Managing Holiday Stress
For those of us who are planning to be alone, we can make an effort to start new holiday traditions. Here are some recommendations:
•Invite friends or family members who have nowhere to go to a pot luck dinner party.
•Participate in a special event that may be church-related or connected to volunteering -- e.g., delivering food and presents to needy families; serving dinner to the homeless; delivering meals on wheels to the homebound; and/or visiting those who are alone in a hospital, children’s hospital or nursing home.
•Take a local trip to a charming town and tour the Christmas lights and decorations.
•Go to a movie, get a favorite meal to go, listen to favorite CDs, catch up on a favorite hobby. We should treat ourselves in a variety of special ways that we’ve put off all year – getting a manicure, facial or massage around holiday times is always a treat.
•Call friends who live out of town and wish them well for the holidays and then write a follow-up note.
•Read a great book.
If we have children in the area, we need to plan ahead about spending time with them, avoiding the stress of last minute decision-making. Being pro-active will give us a sense of comfort and control. If our children have made other plans, we could phone them and wish them a happy holiday, keeping it short, and without a “guilt trip.” Instead, send them the message that the holidays are special and we want them to enjoy themselves.
In case we feel overwhelmed or vulnerable, we should speak with a trusted friend or therapist. Sometimes getting an unbiased opinion or having someone we trust to confide in is reaffirming and comforting.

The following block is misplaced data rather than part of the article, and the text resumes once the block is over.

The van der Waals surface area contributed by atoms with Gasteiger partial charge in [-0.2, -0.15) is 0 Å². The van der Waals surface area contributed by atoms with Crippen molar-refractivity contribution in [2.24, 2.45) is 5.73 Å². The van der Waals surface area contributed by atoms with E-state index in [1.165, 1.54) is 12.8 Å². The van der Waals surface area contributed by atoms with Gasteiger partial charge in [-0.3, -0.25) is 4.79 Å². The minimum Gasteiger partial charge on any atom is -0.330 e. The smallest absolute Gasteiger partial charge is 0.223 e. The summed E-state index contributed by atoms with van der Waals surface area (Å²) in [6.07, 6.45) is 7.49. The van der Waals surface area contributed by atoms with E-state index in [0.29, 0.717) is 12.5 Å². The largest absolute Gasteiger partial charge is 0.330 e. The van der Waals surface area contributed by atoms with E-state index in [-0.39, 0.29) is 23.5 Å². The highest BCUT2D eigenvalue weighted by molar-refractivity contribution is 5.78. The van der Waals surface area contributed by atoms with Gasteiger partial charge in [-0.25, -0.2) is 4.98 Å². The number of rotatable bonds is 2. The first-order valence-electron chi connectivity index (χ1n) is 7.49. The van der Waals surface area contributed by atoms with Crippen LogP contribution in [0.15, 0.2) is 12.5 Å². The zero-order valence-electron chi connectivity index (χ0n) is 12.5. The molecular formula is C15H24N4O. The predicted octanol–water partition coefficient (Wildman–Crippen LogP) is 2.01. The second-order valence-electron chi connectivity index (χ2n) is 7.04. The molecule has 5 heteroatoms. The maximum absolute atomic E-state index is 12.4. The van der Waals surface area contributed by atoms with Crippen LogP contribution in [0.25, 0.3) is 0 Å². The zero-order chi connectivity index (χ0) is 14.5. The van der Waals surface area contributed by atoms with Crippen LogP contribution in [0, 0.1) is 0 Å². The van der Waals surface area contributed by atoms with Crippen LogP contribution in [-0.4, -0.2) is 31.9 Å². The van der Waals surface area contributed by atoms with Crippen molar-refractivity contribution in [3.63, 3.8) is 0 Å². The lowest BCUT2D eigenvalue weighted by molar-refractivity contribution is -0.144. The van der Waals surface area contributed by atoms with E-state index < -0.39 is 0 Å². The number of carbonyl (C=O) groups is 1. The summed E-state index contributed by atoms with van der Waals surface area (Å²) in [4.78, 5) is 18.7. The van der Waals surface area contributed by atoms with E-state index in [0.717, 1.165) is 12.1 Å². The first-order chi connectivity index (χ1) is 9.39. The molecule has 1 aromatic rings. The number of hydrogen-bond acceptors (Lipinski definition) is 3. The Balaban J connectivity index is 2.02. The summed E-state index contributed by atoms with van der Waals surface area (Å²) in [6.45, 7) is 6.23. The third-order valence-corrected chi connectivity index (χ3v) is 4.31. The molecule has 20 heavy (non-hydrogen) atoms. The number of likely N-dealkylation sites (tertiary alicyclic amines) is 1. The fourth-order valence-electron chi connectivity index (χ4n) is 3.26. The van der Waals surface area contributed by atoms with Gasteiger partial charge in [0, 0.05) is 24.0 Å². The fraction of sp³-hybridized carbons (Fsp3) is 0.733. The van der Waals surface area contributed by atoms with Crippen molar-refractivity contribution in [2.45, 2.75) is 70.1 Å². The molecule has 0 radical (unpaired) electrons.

If we are headed into a stressful group situation, we need to actively work on avoiding conflict. Here is some advice to help us avoid unpleasant situations:
•Steer an argumentative conversation toward more agreeable topics and away from issues we know result in fights and discord. Just say, “This is supposed to be a fun time; please let’s talk about something else.”
•If our best effort to keep the conversation light isn’t working, we should step away from that person (take a break and go to the bathroom, get ourselves something to drink, help with setting the table or cleaning up, or step outside for some fresh air) and join another person or group when we return.
•If we feel our level of agitation is rising significantly, we need to take a longer break. We could go for a walk; run an errand to pick up something needed later; make a phone call privately; lie down for a short break. The point is to break the momentum and step away.
•If we are visiting from out of town, it is best to stay in a hotel, visit each day for activities, and then leave at the end of the day. Staying at the home of the family we are visiting, especially when there is already a history of friction, can leave us feeling trapped and agitated.
•Remember that we chose to be in the circumstance, so we must try to make it through in the most constructive ways possible.
•Acknowledging to ourselves that someone is annoying before we encounter them and deciding we will not let them ruin our time are helpful actions. We can decide not to react negatively when we encounter him/her. Rather we can choose to “rise above it” and follow some of the avoidance/ walk away methods mentioned above.
•Remember that being alone instead of with unpleasant individuals is also an option, and if we plan ahead to do some fun activities, we may be surprised at the result.
I had to stop spending holidays with my immediate family because it was always tense and not enjoyable. I now have a group of friends with whom I spend my holidays and the change is huge -- no stress and lots of laughs and shared affection. It is not easy to make this kind of change, but once we act in the interest of improving our quality of life and our peace of mind, the results are well worth it.
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This content was written by Patricia Villani, MPA, PhD. If you wish to use this content in any manner, you need written permission. Contact Patricia Villani, MPA, PhD for details.